U.S. banks to pay an additional $ 2 billion in quarterly dividends
America’s largest banks on Monday announced plans to pay investors an additional $ 2 billion in dividends next quarter after the Federal Reserve eased restrictions on shareholder payments imposed during the Covid-19 pandemic.
The move underscored the confidence of major US lenders, who believe they can return more capital to shareholders while remaining comfortably above the levels prescribed by the Fed.
The Fed released the results of its “stress tests” for lenders last Thursday, which prompted the US central bank to ease restrictions on dividends and redemptions.
Morgan Stanley has announced that it will double its quarterly dividend to 70 cents per share and increase the size of its share buyback program from $ 10 billion to $ 12 billion.
James Gorman, managing director, said Morgan Stanley had “built up significant excess capital over the past few years and now has one of the largest capital buffers in the industry.”
Other big banks have also announced higher payouts to shareholders, but only a handful have followed Morgan Stanley in increasing the size of their buyback programs.
Goldman Sachs increased its dividend from $ 1.25 to $ 2, JPMorgan Chase increased its payout from 90 cents to $ 1, and Bank of America increased its dividend from 18 cents to 21 cents.
Wells Fargo doubled its dividend to 20 cents, although the bank cut the dividend a year ago by 51 cents. Similar to Morgan Stanley, the bank said it also plans to spend around $ 18 billion during the year starting in the third quarter to buy back its own shares.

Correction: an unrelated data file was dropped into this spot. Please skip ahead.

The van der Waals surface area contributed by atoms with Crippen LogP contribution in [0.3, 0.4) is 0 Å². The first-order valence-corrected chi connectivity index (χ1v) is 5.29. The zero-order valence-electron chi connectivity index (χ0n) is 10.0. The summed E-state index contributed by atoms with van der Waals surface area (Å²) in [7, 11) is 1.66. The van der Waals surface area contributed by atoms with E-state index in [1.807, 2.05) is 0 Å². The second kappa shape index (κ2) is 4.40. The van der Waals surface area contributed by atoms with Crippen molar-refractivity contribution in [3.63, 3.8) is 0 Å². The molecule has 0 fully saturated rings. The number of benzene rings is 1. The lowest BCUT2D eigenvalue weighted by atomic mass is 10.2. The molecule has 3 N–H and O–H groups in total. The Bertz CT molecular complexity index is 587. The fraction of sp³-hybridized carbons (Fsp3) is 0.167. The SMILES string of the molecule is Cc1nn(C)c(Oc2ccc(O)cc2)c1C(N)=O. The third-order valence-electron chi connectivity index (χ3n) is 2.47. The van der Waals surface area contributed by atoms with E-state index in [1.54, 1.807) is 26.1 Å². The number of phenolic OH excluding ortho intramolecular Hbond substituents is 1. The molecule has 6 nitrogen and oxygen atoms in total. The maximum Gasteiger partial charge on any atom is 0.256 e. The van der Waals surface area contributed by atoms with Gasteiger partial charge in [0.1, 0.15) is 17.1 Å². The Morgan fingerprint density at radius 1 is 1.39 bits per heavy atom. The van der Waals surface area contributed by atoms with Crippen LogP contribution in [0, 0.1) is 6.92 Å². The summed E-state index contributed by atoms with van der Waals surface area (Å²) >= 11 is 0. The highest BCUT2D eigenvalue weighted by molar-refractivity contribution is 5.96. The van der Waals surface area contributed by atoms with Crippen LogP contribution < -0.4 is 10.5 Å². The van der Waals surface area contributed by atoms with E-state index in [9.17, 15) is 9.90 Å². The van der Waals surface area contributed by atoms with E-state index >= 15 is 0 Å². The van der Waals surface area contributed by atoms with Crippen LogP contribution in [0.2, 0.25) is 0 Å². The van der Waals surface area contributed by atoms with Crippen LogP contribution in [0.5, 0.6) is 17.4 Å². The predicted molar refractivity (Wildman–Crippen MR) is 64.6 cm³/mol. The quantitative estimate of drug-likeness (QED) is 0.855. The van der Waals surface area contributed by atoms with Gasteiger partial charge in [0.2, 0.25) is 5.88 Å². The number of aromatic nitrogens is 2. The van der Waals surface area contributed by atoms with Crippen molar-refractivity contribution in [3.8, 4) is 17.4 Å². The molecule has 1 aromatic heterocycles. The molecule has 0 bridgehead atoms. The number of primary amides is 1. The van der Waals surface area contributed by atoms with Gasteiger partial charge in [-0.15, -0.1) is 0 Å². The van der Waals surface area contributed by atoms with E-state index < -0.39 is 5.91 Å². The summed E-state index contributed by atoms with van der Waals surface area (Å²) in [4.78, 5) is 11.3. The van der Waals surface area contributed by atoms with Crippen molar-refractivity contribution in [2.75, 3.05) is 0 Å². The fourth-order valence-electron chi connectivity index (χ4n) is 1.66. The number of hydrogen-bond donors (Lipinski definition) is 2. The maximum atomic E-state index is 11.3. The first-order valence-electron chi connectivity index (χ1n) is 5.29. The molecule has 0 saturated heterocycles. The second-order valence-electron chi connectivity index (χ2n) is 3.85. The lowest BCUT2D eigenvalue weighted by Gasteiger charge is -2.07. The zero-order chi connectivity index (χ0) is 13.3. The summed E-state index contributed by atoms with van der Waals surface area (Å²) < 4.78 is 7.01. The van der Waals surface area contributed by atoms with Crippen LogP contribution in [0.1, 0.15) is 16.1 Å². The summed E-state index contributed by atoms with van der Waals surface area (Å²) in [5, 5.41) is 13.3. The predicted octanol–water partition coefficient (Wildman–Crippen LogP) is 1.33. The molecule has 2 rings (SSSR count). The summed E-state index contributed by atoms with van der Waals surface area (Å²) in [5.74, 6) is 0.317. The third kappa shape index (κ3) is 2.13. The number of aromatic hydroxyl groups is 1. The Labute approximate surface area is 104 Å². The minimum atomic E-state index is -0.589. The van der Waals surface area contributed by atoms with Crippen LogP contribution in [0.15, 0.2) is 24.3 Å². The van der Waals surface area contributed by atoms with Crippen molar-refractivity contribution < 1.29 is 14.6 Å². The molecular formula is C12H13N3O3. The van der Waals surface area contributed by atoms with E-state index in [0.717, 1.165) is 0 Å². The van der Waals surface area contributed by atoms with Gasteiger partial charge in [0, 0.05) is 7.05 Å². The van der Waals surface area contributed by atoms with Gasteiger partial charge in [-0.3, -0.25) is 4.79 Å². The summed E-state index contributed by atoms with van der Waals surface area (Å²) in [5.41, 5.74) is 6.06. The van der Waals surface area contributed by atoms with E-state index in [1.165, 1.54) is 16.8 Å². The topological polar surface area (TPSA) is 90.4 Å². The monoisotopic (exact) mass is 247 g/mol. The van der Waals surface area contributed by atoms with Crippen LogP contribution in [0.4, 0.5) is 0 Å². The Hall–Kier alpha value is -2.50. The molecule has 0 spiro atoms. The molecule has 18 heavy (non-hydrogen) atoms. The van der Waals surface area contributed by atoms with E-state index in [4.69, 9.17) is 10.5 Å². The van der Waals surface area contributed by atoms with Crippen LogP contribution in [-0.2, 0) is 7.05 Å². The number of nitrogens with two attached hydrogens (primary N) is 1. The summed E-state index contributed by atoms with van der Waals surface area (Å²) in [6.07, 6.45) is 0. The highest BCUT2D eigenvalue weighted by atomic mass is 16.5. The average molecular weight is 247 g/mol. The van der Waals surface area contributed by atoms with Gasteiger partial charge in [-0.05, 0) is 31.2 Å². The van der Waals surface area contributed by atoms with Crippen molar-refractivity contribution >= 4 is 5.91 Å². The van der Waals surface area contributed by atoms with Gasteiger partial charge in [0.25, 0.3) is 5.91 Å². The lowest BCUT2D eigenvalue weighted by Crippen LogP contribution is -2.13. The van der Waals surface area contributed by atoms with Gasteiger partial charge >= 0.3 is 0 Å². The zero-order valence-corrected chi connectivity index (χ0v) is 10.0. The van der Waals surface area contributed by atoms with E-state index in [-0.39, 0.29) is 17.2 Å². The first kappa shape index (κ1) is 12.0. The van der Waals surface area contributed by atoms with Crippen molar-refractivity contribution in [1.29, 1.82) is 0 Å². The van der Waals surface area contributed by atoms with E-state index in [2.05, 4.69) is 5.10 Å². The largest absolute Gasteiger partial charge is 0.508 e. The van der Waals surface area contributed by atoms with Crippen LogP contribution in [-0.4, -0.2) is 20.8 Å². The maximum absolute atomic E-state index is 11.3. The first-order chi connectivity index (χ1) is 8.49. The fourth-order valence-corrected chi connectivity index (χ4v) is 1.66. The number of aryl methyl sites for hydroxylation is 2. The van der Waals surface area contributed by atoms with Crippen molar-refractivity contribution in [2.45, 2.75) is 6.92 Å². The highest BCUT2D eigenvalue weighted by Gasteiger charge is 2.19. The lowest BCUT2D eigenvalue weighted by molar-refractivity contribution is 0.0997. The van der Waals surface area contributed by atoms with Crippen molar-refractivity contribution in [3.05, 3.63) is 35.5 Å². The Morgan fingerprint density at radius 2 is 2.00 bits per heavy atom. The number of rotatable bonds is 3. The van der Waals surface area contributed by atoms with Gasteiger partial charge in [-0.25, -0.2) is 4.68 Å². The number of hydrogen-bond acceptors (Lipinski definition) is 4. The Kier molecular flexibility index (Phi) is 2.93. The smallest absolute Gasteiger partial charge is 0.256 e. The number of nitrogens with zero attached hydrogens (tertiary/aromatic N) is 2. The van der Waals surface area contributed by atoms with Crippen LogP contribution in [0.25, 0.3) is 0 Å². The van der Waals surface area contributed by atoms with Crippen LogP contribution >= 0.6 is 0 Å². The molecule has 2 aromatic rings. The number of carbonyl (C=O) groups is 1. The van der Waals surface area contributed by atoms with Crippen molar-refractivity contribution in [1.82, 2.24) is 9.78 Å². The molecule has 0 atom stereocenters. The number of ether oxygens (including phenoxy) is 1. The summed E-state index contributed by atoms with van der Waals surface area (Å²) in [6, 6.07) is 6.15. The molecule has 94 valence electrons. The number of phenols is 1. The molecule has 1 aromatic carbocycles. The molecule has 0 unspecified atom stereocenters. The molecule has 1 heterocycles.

For the 13 banks that informed investors on Monday, the increase in dividends will translate to shareholders receiving an additional $ 2.08 billion in the third quarter, according to Financial Times calculations based on the companies’ most recent tally. .
Buying back their own shares is costing banks more than it would have been when the Fed imposed the pandemic restrictions, as their shares became more expensive. Stock prices have rebounded since September, in some cases peaking, on the back of a boom in trading and trading activity as well as an improving outlook for the US economy.
Many banks had already announced major share buyback programs since the last round of stress tests in December, including JPMorgan, which signed a $ 30 billion one, and Bank of America, which approved $ 25 billion. of dollars.
By analyst consensus, Morgan Stanley and Goldman were the most ahead of expectations with their scheduled payments, Barclays wrote in a note.
Morgan Stanley shares gained 2.5% in after-hours New York trading and Goldman rose 0.6%, while other major bank stocks were flat. Wells stock was down 0.7%.
Jamie Dimon, Managing Director of JPMorgan, said: “Our long-standing capital hierarchy remains the same: invest and grow our market-leading businesses. . . pay a sustainable dividend and return any remaining excess capital to shareholders. “
David Solomon, Managing Director of Goldman Sachs, said: “We are encouraged by the progress made in reducing the capital intensity of our business, as evidenced by recent stress test results. “
The Fed’s analysis last week concluded that the 23 banks included in the exercise could suffer nearly $ 500 billion in combined losses while comfortably meeting capital requirements.
Additional reporting by Colby Smith in New York